# 1D (net) work done by (net) force on a variable mass system.

## Main Question or Discussion Point

So I was sitting on the train last weekend, reading through my physics book on mechanical work and its relation to kinetic energy. One example would be that a box on a frictionless table being pushed and they would conclude that W = ΔK = ½mΔv2.

Looking at this equation got me thinking, obviously this applies to a system of constant mass, but what if the mass varied? I tried looking it up on the Internet, but either I'm wording it wrong or there isn't much info out there freely available. So I figured I should try to derive an expression on my own.

Now then, consider a box of some mass on a frictionless table in vacuum. Then let's say a piston pushes the box from rest with a force that varies through time i.e. $$\overrightarrow{F} = \overrightarrow{F}(t)$$

Now since the mass isn't constant, we'll use a more general equation for Newton's second law of motion: $$\overrightarrow{F}(t) = \frac{d(m\overrightarrow{v})}{dt} = \frac{dm}{dt}\overrightarrow{v} + \frac{d\overrightarrow{v}}{dt}m$$ where mass and velocity are functions of time.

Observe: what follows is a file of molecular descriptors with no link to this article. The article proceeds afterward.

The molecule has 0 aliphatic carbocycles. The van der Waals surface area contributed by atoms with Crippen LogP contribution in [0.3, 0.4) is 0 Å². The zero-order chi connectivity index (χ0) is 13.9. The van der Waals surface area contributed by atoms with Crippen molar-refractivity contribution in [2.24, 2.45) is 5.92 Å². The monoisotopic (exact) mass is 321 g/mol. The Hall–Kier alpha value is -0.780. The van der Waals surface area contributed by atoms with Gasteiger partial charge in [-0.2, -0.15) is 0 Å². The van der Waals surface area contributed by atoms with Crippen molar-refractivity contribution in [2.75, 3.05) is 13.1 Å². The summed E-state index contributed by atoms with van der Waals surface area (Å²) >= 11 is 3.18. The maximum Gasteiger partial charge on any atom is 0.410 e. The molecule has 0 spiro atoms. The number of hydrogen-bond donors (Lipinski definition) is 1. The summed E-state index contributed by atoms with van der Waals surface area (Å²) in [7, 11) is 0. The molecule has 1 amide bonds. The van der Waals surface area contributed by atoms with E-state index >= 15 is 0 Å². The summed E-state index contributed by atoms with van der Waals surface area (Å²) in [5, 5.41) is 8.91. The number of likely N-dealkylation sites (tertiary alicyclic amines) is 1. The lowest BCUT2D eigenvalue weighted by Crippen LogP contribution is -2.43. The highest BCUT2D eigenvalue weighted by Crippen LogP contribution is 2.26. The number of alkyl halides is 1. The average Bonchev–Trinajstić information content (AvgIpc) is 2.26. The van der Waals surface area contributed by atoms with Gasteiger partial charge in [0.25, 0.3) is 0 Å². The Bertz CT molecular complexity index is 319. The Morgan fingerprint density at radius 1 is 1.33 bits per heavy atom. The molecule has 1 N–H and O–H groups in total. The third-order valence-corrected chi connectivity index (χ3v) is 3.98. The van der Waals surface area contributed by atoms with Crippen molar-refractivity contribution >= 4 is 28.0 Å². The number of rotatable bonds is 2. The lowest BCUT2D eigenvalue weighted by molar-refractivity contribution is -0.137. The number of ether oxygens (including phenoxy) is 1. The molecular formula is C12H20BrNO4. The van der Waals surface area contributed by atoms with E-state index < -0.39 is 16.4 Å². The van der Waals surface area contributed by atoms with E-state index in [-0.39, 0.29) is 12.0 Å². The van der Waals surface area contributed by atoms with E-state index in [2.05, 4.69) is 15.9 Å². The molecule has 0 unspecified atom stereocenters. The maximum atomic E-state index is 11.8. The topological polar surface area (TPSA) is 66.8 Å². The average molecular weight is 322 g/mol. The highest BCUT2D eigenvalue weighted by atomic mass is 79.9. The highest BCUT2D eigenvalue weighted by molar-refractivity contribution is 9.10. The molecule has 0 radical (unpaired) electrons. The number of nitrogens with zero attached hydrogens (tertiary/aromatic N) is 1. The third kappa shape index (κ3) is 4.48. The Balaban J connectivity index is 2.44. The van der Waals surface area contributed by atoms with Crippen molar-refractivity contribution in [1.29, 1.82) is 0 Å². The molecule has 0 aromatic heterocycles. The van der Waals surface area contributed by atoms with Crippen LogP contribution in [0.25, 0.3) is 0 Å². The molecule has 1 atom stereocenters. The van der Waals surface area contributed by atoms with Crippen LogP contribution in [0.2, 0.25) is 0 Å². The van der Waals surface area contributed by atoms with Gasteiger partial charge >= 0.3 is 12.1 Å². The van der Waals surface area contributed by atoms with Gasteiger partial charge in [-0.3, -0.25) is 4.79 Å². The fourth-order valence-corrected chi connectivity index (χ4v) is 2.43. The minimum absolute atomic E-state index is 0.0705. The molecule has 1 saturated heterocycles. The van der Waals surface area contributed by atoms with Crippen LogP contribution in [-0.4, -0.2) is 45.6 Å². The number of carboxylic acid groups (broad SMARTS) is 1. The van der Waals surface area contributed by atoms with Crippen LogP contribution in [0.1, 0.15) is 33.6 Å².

Then, consider that the work done by a force is $$W = \int \overrightarrow{F}\cdot d\overrightarrow{s}$$ or in this case: $$W_{F}(t) = \int \overrightarrow{F}(t)\cdot d\overrightarrow{s}$$

In this 1D problem, the force acts in the same direction as the displacement, so the angle between the vectors are zero and so we can write the equation thusly:

$$W_{F}(t) = \int F(t)ds$$ Expanding F(t):

$$W_{F}(t) = \int v\frac{dm}{dt}ds + \int m\frac{dv}{dt}ds$$ Using the chain rule and cancelling ds:

$$W_{F}(t) = \int v\frac{dm}{ds}\frac{ds}{dt}ds + \int m\frac{dv}{ds}\frac{ds}{dt}ds = \int v^{2}dm + \int mvdv = mv^{2} + \frac{1}{2}mv^{2} + C = \frac{3}{2}mv^{2} + C$$ Since the box was at rest in the beginning, the constant C = 0.

$$W_{F}(t) = \frac{3}{2}mv^{2} \left( = \frac{3}{2}m(t)v(t)^{2}\right)$$

So my question is, is this equation valid classically? Have I made any mistakes in my reasoning?